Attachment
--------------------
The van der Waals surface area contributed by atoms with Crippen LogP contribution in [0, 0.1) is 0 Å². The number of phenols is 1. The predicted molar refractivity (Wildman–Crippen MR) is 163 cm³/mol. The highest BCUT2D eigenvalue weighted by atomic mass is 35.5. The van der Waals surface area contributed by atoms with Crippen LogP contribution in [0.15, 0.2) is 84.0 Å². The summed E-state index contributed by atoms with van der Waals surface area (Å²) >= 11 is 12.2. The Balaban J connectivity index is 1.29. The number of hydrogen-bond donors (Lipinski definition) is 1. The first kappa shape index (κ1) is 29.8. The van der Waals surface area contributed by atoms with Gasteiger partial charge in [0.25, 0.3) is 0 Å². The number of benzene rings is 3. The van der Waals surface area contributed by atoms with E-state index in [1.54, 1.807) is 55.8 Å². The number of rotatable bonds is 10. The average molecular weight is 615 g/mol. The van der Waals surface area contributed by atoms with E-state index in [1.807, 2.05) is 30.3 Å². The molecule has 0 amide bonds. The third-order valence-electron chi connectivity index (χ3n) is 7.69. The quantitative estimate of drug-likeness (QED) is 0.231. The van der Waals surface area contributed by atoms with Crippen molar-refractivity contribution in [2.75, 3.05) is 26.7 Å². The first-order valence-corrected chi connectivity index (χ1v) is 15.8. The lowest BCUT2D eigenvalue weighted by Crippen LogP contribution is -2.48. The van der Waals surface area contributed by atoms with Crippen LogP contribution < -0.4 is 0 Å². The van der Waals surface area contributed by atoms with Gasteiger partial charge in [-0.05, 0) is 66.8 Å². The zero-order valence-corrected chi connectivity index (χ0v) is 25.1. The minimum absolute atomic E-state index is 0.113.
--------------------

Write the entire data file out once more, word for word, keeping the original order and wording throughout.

The van der Waals surface area contributed by atoms with Crippen LogP contribution in [0, 0.1) is 0 Å². The number of phenols is 1. The predicted molar refractivity (Wildman–Crippen MR) is 163 cm³/mol. The highest BCUT2D eigenvalue weighted by atomic mass is 35.5. The van der Waals surface area contributed by atoms with Crippen LogP contribution in [0.15, 0.2) is 84.0 Å². The summed E-state index contributed by atoms with van der Waals surface area (Å²) >= 11 is 12.2. The Balaban J connectivity index is 1.29. The number of hydrogen-bond donors (Lipinski definition) is 1. The first kappa shape index (κ1) is 29.8. The van der Waals surface area contributed by atoms with Gasteiger partial charge in [0.25, 0.3) is 0 Å². The number of benzene rings is 3. The van der Waals surface area contributed by atoms with E-state index in [1.54, 1.807) is 55.8 Å². The number of rotatable bonds is 10. The average molecular weight is 615 g/mol. The van der Waals surface area contributed by atoms with E-state index in [1.807, 2.05) is 30.3 Å². The molecule has 0 amide bonds. The third-order valence-electron chi connectivity index (χ3n) is 7.69. The quantitative estimate of drug-likeness (QED) is 0.231. The van der Waals surface area contributed by atoms with Crippen molar-refractivity contribution in [2.75, 3.05) is 26.7 Å². The first-order valence-corrected chi connectivity index (χ1v) is 15.8. The lowest BCUT2D eigenvalue weighted by Crippen LogP contribution is -2.48. The van der Waals surface area contributed by atoms with Crippen LogP contribution < -0.4 is 0 Å². The van der Waals surface area contributed by atoms with Gasteiger partial charge in [-0.05, 0) is 66.8 Å². The zero-order valence-corrected chi connectivity index (χ0v) is 25.1. The minimum absolute atomic E-state index is 0.113.